Ancient Coins Provide Clues to 300 Year Old Pirate Mystery

Thanks to an ancient Arabic coin recently found in Middletown, Rhode Island, one of history's most famous cold cases is one step closer to being solved.

In 1695, royal vessel Ganj-i-Sawai was sailing en route to India, carrying not only Muslim pilgrims on their way home from Mecca, but tens of millions of dollars worth of silver and gold. The ship, owned by Indian emperor Aurangzeb, was ambushed and captured by the pirate ship Fancy and it's captain, Henry Every.

After brutally torturing and killing most of the passengers onboard, Every and his crew stole the ship's cargo and fled. News of their heinous crimes quickly spread, and King William III of England put out a large bounty on their heads. This sparked the first worldwide manhunt, and the pirates were forced to go on the run for the remainder of their lives.

While there is some evidence that proves that Every and his crew first escaped to the Bahamas, historians agree that the trail goes cold after they were known to have sailed to Ireland. Most of their journey and where they eventually ended up has remained a mystery. Some records suggest that Every posed as a slave trader for a time, and even picked up Black captives from the French island Reunion to strengthen the facade.

There has also been mounting evidence that the pirates sailed to the American colonies posing as a slave ship. From obscure records, it is believed that Every and his crew arrived in Rhode Island with 4 dozen slaves in 1696 on a ship called the Sea Flower after abandoning the Fancy. One man's incredible find in 2014 while metal detecting makes this theory even more convincing.

Jim Bailey, an amateur historian who once worked as an archaeological assistant on a pirate shipwreck, found an ancient Arabic coin with his metal detector on a farm in Middletown, RI. The coin, which is confirmed to have been minted in Yemen in 1693, is among some of the oldest coins ever found in North America.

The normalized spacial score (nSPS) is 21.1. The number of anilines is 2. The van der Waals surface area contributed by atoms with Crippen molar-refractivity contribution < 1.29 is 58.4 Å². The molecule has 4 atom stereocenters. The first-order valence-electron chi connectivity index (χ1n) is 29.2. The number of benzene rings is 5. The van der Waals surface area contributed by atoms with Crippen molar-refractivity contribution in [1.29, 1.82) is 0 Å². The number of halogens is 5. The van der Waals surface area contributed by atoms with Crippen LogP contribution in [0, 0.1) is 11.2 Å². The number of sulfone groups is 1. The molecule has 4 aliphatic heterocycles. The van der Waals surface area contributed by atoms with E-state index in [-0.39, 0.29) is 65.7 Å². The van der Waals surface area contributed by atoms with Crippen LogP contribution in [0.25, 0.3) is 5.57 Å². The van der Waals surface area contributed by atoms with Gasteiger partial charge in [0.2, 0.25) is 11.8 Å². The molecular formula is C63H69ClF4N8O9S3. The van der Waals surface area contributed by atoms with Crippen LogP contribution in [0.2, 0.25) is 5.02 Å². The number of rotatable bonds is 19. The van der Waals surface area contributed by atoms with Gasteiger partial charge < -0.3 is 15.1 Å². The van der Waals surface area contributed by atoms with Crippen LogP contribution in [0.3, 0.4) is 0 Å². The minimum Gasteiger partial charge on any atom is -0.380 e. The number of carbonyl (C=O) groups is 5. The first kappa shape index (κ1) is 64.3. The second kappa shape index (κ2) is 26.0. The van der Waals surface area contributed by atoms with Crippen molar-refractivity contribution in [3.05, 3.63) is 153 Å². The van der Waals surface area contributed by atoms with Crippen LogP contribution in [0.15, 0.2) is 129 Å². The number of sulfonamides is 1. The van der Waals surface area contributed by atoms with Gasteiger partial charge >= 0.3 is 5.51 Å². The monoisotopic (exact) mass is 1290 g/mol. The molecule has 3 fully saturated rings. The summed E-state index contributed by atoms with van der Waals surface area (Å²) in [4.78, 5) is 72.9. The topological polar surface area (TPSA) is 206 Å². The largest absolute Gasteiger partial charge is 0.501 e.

Its presence provides strong evidence to the theory that Every and his crew stopped through the colonies and spent some of their plunder gathering supplies, as there would be no trade routes between North America and the Middle East for many decades after that time. It is even believed that some of the pirates stayed and integrated into New England society.

Since Bailey's historic find in 2014, 15 other similar coins from that time period have been found, with a total of 10 in Massachusetts, and small numbers in Rhode Island, Connecticut and North Carolina.

Jim Bailey, who has an anthropological degree from the University of Rhode Island, has since done research on historic documentation that provides more evidence of pirate presence in the American colonies. He has published his findings in a research journal of the American Numismatic Society.

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